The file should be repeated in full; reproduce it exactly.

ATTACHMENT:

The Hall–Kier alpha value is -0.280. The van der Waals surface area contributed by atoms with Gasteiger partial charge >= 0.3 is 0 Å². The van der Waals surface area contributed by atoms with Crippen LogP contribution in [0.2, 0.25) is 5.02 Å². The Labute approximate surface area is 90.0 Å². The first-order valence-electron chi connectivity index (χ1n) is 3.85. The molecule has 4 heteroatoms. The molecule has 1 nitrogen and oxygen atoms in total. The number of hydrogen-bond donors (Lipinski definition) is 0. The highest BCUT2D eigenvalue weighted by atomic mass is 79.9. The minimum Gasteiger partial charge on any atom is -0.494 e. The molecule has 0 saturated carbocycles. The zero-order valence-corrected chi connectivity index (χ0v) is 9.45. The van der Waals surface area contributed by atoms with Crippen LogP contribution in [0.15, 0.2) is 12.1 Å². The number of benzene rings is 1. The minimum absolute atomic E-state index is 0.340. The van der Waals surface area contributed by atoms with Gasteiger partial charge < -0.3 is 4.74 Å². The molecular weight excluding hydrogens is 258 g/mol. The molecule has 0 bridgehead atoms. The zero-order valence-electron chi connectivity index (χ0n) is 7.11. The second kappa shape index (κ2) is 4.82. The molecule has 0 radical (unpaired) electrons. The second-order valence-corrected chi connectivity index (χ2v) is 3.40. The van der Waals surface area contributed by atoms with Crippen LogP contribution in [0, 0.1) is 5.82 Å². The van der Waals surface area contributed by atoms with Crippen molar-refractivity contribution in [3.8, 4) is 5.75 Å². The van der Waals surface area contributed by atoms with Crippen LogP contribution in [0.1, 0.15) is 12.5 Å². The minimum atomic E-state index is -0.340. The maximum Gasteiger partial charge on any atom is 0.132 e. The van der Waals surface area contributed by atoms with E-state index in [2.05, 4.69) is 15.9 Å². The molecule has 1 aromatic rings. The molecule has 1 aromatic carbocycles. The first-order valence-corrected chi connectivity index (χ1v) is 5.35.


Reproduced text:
The Hall–Kier alpha value is -0.280. The van der Waals surface area contributed by atoms with Gasteiger partial charge >= 0.3 is 0 Å². The van der Waals surface area contributed by atoms with Crippen LogP contribution in [0.2, 0.25) is 5.02 Å². The Labute approximate surface area is 90.0 Å². The first-order valence-electron chi connectivity index (χ1n) is 3.85. The molecule has 4 heteroatoms. The molecule has 1 nitrogen and oxygen atoms in total. The number of hydrogen-bond donors (Lipinski definition) is 0. The highest BCUT2D eigenvalue weighted by atomic mass is 79.9. The minimum Gasteiger partial charge on any atom is -0.494 e. The molecule has 0 saturated carbocycles. The zero-order valence-corrected chi connectivity index (χ0v) is 9.45. The van der Waals surface area contributed by atoms with Crippen LogP contribution in [0.15, 0.2) is 12.1 Å². The number of benzene rings is 1. The minimum absolute atomic E-state index is 0.340. The van der Waals surface area contributed by atoms with Gasteiger partial charge < -0.3 is 4.74 Å². The molecular weight excluding hydrogens is 258 g/mol. The molecule has 0 bridgehead atoms. The zero-order valence-electron chi connectivity index (χ0n) is 7.11. The second kappa shape index (κ2) is 4.82. The molecule has 0 radical (unpaired) electrons. The second-order valence-corrected chi connectivity index (χ2v) is 3.40. The van der Waals surface area contributed by atoms with Crippen LogP contribution in [0, 0.1) is 5.82 Å². The van der Waals surface area contributed by atoms with Crippen molar-refractivity contribution in [3.8, 4) is 5.75 Å². The van der Waals surface area contributed by atoms with Crippen LogP contribution in [0.1, 0.15) is 12.5 Å². The minimum atomic E-state index is -0.340. The maximum Gasteiger partial charge on any atom is 0.132 e. The van der Waals surface area contributed by atoms with E-state index in [2.05, 4.69) is 15.9 Å². The molecule has 1 aromatic rings. The molecule has 1 aromatic carbocycles. The first-order valence-corrected chi connectivity index (χ1v) is 5.35.